Given the fact that files have an 'encoding' parameter, and that any unicode strings with characters not in the 0-127 range will raise an exception if being written to files, isn't it reasonable to respect the 'encoding' attribute whenever writing data to a file?
No, because you don't know it's a file. You're calling a function with a unicode object. The function doesn't know that the object was some unicode object that came from a source file of some particular encoding.
I don't understand what you're saying here. The file knows itself is a file. The write function knows the parameter is unicode.
The workaround for that problem is to either use the evil-considered sys.setdefaultencoding(), or to wrap sys.stdout. IMO, both options seem unreasonable for such a common idiom.
There's no guaranteed correlation whatsoever between the claimed encoding of your source document and the encoding of the user's terminal, why do you want there to be? What if you have some source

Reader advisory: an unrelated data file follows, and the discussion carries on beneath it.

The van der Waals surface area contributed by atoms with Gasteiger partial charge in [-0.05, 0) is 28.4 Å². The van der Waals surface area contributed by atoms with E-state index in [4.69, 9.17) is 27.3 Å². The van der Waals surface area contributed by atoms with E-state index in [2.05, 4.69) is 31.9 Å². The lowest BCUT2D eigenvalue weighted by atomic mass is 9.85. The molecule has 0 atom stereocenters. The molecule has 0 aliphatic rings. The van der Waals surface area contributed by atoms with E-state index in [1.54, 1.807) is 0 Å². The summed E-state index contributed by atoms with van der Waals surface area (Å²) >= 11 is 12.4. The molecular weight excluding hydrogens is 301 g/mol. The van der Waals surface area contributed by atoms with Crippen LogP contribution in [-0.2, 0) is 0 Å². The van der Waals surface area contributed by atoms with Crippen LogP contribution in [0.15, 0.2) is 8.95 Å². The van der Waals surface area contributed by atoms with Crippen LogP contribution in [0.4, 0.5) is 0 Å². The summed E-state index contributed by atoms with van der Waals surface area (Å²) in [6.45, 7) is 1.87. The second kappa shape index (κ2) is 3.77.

I don't. I want the write() function of file objects to respect the encoding attribute of these objects. This is already being done when print is used. I'm proposing to extend that behavior to the write function. That's all.
files with 'foo' encoding and others with 'bar' encoding? What about ascii encoded source documents that use escape sequences to represent non-ascii characters? What you want doesn't make any sense so long as python strings and file objects deal in bytes not characters :)
Please, take a long breath, and read my message again. :-)
Wrapping sys.stdout is the ONLY reasonable solution.
No, it's not. But I'm glad to know other people is also doing workarounds for that problem.